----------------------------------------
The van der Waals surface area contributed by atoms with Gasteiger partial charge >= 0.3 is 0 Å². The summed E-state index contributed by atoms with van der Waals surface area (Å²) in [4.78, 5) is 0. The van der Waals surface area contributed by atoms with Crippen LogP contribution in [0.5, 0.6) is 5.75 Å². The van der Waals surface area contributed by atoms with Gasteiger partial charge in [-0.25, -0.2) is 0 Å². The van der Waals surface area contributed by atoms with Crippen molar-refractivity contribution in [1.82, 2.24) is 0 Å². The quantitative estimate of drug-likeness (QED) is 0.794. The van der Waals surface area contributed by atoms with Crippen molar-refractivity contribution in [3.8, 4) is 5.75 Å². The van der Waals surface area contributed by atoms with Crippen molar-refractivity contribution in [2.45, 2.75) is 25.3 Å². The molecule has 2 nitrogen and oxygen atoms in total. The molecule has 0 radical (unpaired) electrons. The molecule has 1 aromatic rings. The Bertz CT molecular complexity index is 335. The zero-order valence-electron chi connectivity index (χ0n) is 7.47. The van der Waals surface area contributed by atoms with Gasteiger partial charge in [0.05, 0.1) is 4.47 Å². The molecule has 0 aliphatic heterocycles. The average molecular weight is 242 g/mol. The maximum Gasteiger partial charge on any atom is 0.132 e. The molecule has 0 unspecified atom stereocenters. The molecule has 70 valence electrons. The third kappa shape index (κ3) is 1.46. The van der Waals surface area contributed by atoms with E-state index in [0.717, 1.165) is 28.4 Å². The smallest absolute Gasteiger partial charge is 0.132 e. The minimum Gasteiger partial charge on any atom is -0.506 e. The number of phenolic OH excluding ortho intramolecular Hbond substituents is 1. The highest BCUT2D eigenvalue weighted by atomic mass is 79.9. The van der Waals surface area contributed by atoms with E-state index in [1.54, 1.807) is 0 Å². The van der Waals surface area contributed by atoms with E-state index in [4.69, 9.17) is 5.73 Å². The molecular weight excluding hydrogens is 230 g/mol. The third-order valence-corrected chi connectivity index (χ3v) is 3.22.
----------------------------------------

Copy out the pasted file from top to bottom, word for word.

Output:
The van der Waals surface area contributed by atoms with Gasteiger partial charge >= 0.3 is 0 Å². The summed E-state index contributed by atoms with van der Waals surface area (Å²) in [4.78, 5) is 0. The van der Waals surface area contributed by atoms with Crippen LogP contribution in [0.5, 0.6) is 5.75 Å². The van der Waals surface area contributed by atoms with Gasteiger partial charge in [-0.25, -0.2) is 0 Å². The van der Waals surface area contributed by atoms with Crippen molar-refractivity contribution in [1.82, 2.24) is 0 Å². The quantitative estimate of drug-likeness (QED) is 0.794. The van der Waals surface area contributed by atoms with Crippen molar-refractivity contribution in [3.8, 4) is 5.75 Å². The van der Waals surface area contributed by atoms with Crippen molar-refractivity contribution in [2.45, 2.75) is 25.3 Å². The molecule has 2 nitrogen and oxygen atoms in total. The molecule has 0 radical (unpaired) electrons. The molecule has 1 aromatic rings. The Bertz CT molecular complexity index is 335. The zero-order valence-electron chi connectivity index (χ0n) is 7.47. The van der Waals surface area contributed by atoms with Gasteiger partial charge in [0.05, 0.1) is 4.47 Å². The molecule has 0 aliphatic heterocycles. The average molecular weight is 242 g/mol. The maximum Gasteiger partial charge on any atom is 0.132 e. The molecule has 0 unspecified atom stereocenters. The molecule has 70 valence electrons. The third kappa shape index (κ3) is 1.46. The van der Waals surface area contributed by atoms with E-state index in [0.717, 1.165) is 28.4 Å². The smallest absolute Gasteiger partial charge is 0.132 e. The minimum Gasteiger partial charge on any atom is -0.506 e. The number of phenolic OH excluding ortho intramolecular Hbond substituents is 1. The highest BCUT2D eigenvalue weighted by atomic mass is 79.9. The van der Waals surface area contributed by atoms with E-state index in [1.54, 1.807) is 0 Å². The van der Waals surface area contributed by atoms with E-state index in [4.69, 9.17) is 5.73 Å². The molecular weight excluding hydrogens is 230 g/mol. The third-order valence-corrected chi connectivity index (χ3v) is 3.22.